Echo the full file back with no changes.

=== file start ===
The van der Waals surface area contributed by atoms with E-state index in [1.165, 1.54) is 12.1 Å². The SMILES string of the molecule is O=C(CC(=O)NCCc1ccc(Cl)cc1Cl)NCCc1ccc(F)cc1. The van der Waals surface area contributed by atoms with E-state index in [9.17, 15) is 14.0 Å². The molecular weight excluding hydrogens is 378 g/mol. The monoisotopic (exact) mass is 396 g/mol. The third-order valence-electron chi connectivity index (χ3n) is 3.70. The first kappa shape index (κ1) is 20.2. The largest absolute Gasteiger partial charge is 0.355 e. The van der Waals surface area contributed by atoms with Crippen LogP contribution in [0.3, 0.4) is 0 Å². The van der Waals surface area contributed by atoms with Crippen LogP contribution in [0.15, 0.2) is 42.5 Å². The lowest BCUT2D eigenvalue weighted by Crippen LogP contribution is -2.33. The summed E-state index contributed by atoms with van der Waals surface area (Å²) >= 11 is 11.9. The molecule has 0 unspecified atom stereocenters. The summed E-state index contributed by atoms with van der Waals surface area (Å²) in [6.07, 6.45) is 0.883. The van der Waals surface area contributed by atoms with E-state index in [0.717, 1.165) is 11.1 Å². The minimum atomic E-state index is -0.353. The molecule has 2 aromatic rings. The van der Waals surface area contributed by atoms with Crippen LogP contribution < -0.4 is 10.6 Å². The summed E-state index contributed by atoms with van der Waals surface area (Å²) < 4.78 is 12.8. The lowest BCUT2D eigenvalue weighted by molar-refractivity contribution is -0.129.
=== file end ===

The van der Waals surface area contributed by atoms with E-state index in [1.165, 1.54) is 12.1 Å². The SMILES string of the molecule is O=C(CC(=O)NCCc1ccc(Cl)cc1Cl)NCCc1ccc(F)cc1. The van der Waals surface area contributed by atoms with E-state index in [9.17, 15) is 14.0 Å². The molecular weight excluding hydrogens is 378 g/mol. The monoisotopic (exact) mass is 396 g/mol. The third-order valence-electron chi connectivity index (χ3n) is 3.70. The first kappa shape index (κ1) is 20.2. The largest absolute Gasteiger partial charge is 0.355 e. The van der Waals surface area contributed by atoms with Crippen LogP contribution in [0.3, 0.4) is 0 Å². The van der Waals surface area contributed by atoms with Crippen LogP contribution in [0.15, 0.2) is 42.5 Å². The lowest BCUT2D eigenvalue weighted by Crippen LogP contribution is -2.33. The summed E-state index contributed by atoms with van der Waals surface area (Å²) >= 11 is 11.9. The molecule has 0 unspecified atom stereocenters. The summed E-state index contributed by atoms with van der Waals surface area (Å²) in [6.07, 6.45) is 0.883. The van der Waals surface area contributed by atoms with E-state index in [0.717, 1.165) is 11.1 Å². The minimum atomic E-state index is -0.353. The molecule has 2 aromatic rings. The van der Waals surface area contributed by atoms with Crippen LogP contribution < -0.4 is 10.6 Å². The summed E-state index contributed by atoms with van der Waals surface area (Å²) < 4.78 is 12.8. The lowest BCUT2D eigenvalue weighted by molar-refractivity contribution is -0.129.